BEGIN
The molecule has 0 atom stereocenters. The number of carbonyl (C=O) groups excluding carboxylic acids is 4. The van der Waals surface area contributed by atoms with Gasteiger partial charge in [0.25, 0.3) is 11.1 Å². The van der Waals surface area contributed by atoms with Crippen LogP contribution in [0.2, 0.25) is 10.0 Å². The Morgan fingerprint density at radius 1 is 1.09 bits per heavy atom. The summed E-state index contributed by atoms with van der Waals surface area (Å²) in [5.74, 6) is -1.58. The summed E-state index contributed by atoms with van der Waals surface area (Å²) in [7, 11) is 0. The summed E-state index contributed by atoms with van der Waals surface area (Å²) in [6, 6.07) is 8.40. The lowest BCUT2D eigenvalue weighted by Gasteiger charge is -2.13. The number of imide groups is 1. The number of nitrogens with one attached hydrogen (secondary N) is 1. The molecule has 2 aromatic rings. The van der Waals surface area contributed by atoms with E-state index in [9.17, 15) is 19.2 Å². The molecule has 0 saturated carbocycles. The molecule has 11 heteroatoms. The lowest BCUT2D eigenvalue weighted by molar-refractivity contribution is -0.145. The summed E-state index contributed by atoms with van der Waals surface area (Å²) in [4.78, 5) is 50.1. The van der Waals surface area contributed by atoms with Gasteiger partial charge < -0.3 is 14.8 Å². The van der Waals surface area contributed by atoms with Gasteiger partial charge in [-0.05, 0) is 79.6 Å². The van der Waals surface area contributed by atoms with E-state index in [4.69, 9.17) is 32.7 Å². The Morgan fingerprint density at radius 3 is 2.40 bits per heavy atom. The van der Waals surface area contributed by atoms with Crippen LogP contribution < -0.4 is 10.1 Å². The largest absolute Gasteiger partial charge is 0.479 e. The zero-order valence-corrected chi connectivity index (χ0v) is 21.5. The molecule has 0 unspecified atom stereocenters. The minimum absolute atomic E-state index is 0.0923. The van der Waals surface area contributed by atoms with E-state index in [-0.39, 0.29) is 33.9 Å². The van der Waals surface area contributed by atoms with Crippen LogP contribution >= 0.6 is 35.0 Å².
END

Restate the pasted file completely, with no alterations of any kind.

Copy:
The molecule has 0 atom stereocenters. The number of carbonyl (C=O) groups excluding carboxylic acids is 4. The van der Waals surface area contributed by atoms with Gasteiger partial charge in [0.25, 0.3) is 11.1 Å². The van der Waals surface area contributed by atoms with Crippen LogP contribution in [0.2, 0.25) is 10.0 Å². The Morgan fingerprint density at radius 1 is 1.09 bits per heavy atom. The summed E-state index contributed by atoms with van der Waals surface area (Å²) in [5.74, 6) is -1.58. The summed E-state index contributed by atoms with van der Waals surface area (Å²) in [7, 11) is 0. The summed E-state index contributed by atoms with van der Waals surface area (Å²) in [6, 6.07) is 8.40. The lowest BCUT2D eigenvalue weighted by Gasteiger charge is -2.13. The number of imide groups is 1. The number of nitrogens with one attached hydrogen (secondary N) is 1. The molecule has 2 aromatic rings. The van der Waals surface area contributed by atoms with E-state index in [9.17, 15) is 19.2 Å². The molecule has 0 saturated carbocycles. The molecule has 11 heteroatoms. The lowest BCUT2D eigenvalue weighted by molar-refractivity contribution is -0.145. The summed E-state index contributed by atoms with van der Waals surface area (Å²) in [4.78, 5) is 50.1. The van der Waals surface area contributed by atoms with Gasteiger partial charge < -0.3 is 14.8 Å². The van der Waals surface area contributed by atoms with Gasteiger partial charge in [-0.05, 0) is 79.6 Å². The van der Waals surface area contributed by atoms with E-state index in [4.69, 9.17) is 32.7 Å². The Morgan fingerprint density at radius 3 is 2.40 bits per heavy atom. The van der Waals surface area contributed by atoms with Crippen LogP contribution < -0.4 is 10.1 Å². The largest absolute Gasteiger partial charge is 0.479 e. The zero-order valence-corrected chi connectivity index (χ0v) is 21.5. The molecule has 0 unspecified atom stereocenters. The minimum absolute atomic E-state index is 0.0923. The van der Waals surface area contributed by atoms with E-state index in [-0.39, 0.29) is 33.9 Å². The van der Waals surface area contributed by atoms with Crippen LogP contribution >= 0.6 is 35.0 Å².